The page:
Do your research before selecting nursing home

Do you know what a nursing home is? A nursing home, also known as a skilled nursing facility, is a place for people who don’t need to be in a hospital but no longer can be cared for at home. This can include people with critical injuries or serious illnesses, or those needing care after surgery.

Most nursing homes have aides and skilled nurses on hand 24 hours a day. Boulder City Hospital has its own 47-bed skilled nursing/long-term care unit. For more information, visit or call 702-293-4111.

Choosing a home

If you need to go to a nursing home after a hospital stay, the hospital staff can help you find one that will provide the kind of care that’s best for you. If you are looking for a nursing home, ask your doctor’s office for some recommendations. Once you know what choices you have, it’s a good idea to:

Consider. What is important to you? Do you need nursing care, meals, physical therapy, a religious connection, hospice care, or special care units for dementia patients? Do you want a place close to family and friends so they can visit easily?

Ask. Talk with friends, relatives, social workers and religious groups to find out what places they suggest. Check with health care providers about which nursing homes they feel provide good care. Use their suggestions to make a list of homes that offer the types of services you want.

Call. Get in touch with each place on your list. Ask questions about how many people live there and what it costs. Find out about waiting lists.

Visit. The Medicare nursing home checklist has some good ideas to consider when visiting. For example, look for Medicare and Medicaid certification, disabled access, residents who look well cared for and warm interaction between staff and residents.

Talk. Don’t be afraid to ask questions.

Visit again. Try another day of the week or time of day so you will meet other staff members and see different activities.

Understand. Once you select a nursing home, carefully read the contract. Ask about anything you don’t understand. Ask a good friend or family member to read over the contract before you sign it.

Home standards

The Centers for Medicare and Medicaid Services requires each state to inspect any nursing home that gets money from the government. Homes that don’t pass inspection are not certified. Ask to see the current inspection report and certification of any nursing home you are considering. Visit for more information.

Nursing home costs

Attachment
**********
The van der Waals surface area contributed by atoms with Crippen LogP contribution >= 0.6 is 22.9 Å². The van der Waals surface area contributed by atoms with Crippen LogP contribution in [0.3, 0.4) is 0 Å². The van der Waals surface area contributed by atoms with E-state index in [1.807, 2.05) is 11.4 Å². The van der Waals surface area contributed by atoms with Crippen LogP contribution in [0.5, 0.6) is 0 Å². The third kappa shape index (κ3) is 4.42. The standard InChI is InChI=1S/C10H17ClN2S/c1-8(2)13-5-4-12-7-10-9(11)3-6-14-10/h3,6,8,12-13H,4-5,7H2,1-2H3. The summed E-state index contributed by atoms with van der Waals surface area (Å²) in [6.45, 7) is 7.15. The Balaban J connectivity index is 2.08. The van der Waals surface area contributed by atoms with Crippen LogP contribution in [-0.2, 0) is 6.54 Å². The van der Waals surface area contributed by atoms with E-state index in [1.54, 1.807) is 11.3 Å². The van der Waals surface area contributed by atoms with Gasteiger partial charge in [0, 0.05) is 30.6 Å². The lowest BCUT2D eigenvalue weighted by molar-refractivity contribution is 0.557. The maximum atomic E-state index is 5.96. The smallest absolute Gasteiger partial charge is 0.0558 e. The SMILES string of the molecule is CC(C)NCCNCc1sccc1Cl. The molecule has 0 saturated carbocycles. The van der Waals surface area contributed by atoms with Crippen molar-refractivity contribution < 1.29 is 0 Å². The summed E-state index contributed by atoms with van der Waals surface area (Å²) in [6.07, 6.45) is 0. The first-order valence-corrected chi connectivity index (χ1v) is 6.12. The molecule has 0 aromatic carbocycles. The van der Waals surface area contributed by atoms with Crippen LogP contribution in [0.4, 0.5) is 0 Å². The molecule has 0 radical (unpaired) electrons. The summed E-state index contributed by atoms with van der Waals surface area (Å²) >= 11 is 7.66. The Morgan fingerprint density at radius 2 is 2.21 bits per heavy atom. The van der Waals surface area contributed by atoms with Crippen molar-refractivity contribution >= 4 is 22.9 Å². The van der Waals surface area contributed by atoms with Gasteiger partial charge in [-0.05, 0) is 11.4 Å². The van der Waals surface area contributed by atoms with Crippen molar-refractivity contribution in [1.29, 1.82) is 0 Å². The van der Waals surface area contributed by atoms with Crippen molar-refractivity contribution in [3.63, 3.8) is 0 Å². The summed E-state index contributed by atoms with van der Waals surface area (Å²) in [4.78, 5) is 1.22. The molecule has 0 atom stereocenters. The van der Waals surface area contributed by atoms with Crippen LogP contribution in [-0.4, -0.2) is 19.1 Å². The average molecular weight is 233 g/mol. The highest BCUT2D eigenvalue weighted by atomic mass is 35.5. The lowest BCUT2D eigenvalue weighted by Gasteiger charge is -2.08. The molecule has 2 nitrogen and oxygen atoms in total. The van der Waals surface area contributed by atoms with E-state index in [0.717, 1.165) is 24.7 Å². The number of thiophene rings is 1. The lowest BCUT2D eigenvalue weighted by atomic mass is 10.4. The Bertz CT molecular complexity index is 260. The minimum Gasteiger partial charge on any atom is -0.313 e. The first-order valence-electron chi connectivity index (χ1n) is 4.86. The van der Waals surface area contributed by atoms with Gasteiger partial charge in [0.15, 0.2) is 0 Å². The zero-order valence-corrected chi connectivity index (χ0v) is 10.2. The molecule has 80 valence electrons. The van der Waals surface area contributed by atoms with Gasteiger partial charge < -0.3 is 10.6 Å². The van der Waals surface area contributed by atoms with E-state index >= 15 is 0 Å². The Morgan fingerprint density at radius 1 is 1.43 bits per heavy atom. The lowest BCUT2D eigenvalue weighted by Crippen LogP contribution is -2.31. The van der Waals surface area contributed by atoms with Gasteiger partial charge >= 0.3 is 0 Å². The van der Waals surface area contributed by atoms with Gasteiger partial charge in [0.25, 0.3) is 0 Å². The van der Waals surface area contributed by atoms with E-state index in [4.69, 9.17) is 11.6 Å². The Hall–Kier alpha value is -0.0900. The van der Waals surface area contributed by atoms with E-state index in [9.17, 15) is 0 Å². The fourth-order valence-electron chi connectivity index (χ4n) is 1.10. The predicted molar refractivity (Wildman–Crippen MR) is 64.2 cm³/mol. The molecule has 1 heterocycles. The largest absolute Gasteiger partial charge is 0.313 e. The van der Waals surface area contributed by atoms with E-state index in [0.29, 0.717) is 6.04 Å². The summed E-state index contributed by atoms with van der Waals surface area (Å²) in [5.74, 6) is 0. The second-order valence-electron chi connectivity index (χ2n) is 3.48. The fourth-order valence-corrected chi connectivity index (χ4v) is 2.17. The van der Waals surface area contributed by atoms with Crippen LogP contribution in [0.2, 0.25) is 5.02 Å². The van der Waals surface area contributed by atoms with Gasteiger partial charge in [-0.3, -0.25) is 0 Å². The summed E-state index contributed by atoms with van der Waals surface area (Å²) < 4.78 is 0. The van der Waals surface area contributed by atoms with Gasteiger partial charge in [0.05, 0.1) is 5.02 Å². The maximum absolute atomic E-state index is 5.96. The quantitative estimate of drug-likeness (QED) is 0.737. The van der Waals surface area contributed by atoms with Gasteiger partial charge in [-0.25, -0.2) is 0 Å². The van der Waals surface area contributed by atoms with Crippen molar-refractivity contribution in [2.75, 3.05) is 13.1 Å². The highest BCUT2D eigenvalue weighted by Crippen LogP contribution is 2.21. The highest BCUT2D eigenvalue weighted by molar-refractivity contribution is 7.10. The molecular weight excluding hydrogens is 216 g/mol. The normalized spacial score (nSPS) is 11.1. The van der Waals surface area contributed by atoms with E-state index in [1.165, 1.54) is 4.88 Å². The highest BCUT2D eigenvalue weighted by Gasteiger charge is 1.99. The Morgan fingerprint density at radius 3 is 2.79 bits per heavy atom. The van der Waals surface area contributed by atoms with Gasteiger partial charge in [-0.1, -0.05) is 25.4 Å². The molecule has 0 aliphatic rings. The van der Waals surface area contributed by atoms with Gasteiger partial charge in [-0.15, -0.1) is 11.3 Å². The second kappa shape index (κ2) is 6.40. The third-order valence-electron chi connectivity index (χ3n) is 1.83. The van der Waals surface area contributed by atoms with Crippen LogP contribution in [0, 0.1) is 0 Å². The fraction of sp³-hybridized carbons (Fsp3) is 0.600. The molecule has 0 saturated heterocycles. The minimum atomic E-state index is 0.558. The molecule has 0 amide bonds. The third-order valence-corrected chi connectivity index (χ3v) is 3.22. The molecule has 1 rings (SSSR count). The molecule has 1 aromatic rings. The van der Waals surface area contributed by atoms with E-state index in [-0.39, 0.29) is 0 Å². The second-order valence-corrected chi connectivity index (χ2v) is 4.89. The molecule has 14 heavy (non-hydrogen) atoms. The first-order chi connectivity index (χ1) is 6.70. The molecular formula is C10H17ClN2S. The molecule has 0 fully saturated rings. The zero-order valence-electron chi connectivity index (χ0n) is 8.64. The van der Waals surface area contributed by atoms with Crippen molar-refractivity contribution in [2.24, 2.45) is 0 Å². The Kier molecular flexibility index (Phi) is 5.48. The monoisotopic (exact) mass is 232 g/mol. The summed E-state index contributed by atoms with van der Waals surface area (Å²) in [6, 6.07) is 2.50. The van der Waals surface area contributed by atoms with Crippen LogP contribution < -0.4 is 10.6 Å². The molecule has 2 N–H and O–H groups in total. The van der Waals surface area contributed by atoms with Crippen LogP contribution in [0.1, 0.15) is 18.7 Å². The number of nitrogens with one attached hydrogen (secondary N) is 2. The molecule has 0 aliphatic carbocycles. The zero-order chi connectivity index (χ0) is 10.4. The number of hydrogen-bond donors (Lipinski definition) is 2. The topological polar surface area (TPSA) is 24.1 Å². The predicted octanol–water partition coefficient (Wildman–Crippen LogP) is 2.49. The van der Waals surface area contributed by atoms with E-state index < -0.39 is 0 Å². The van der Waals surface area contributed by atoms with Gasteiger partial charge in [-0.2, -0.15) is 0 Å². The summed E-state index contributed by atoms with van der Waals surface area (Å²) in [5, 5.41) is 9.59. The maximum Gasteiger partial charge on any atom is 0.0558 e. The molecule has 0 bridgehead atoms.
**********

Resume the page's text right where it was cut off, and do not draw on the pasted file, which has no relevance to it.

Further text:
It’s important to check with Medicare, Medicaid and any private insurance provider you have to find out their current rules about covering the costs of long-term care. You can pay for nursing home care in several ways. Here are some examples.

Medicare. For someone who needs special care, Medicare will cover part of the cost in a skilled nursing home approved by Medicare. Check with Medicare for details.

Medicaid. Medicaid is a state/federal program that provides health benefits to some people with low incomes. Contact your county family services department to see if you qualify.

Private pay. Some people pay for long-term care with their own savings for as long as possible. When that is no longer possible, they may apply for help from Medicaid.

If you think you may need to apply for Medicaid at some point, make sure the nursing home you’re interested in accepts Medicaid payments.

Long-term care insurance. Some people buy private long-term care insurance. It can pay part of the costs for a nursing home or other long-term care for the length of time stated in your policy. This type of insurance is sold by many different companies and benefits vary widely. Look carefully at several policies before making a choice.

When thinking about nursing home costs, keep in mind that you can have extra out-of-pocket charges for some supplies or personal care such as hair appointments, laundry and services that are outside routine care.

The above information was provided by the National Institute on Aging, National Institutes of Health. For more information, visit

To Your Health is provided by the staff of Boulder City Hospital. For more information, call 702-293-4111, ext. 576, or visit

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